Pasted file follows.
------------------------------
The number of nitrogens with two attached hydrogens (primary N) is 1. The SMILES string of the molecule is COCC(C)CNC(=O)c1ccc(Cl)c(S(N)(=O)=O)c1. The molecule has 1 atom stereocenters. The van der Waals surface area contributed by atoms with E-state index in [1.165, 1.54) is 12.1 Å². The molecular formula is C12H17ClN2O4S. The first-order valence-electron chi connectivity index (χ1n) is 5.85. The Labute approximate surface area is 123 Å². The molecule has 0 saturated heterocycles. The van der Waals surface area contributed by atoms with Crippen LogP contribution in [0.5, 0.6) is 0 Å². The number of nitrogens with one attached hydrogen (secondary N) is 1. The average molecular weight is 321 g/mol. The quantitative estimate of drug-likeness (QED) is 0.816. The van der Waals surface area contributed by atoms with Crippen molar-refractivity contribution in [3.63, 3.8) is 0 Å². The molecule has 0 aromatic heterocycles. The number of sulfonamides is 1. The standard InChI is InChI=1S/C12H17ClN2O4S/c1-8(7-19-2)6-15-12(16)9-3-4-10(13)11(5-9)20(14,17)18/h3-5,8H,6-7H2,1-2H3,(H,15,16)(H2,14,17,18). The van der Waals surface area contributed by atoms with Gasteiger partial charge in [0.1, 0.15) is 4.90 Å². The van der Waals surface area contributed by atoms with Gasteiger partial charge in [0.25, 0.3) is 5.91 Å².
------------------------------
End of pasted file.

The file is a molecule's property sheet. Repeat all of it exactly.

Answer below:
The number of nitrogens with two attached hydrogens (primary N) is 1. The SMILES string of the molecule is COCC(C)CNC(=O)c1ccc(Cl)c(S(N)(=O)=O)c1. The molecule has 1 atom stereocenters. The van der Waals surface area contributed by atoms with E-state index in [1.165, 1.54) is 12.1 Å². The molecular formula is C12H17ClN2O4S. The first-order valence-electron chi connectivity index (χ1n) is 5.85. The Labute approximate surface area is 123 Å². The molecule has 0 saturated heterocycles. The van der Waals surface area contributed by atoms with Crippen LogP contribution in [0.5, 0.6) is 0 Å². The number of nitrogens with one attached hydrogen (secondary N) is 1. The average molecular weight is 321 g/mol. The quantitative estimate of drug-likeness (QED) is 0.816. The van der Waals surface area contributed by atoms with Crippen molar-refractivity contribution in [3.63, 3.8) is 0 Å². The molecule has 0 aromatic heterocycles. The number of sulfonamides is 1. The standard InChI is InChI=1S/C12H17ClN2O4S/c1-8(7-19-2)6-15-12(16)9-3-4-10(13)11(5-9)20(14,17)18/h3-5,8H,6-7H2,1-2H3,(H,15,16)(H2,14,17,18). The van der Waals surface area contributed by atoms with Gasteiger partial charge in [0.1, 0.15) is 4.90 Å². The van der Waals surface area contributed by atoms with Gasteiger partial charge in [0.25, 0.3) is 5.91 Å².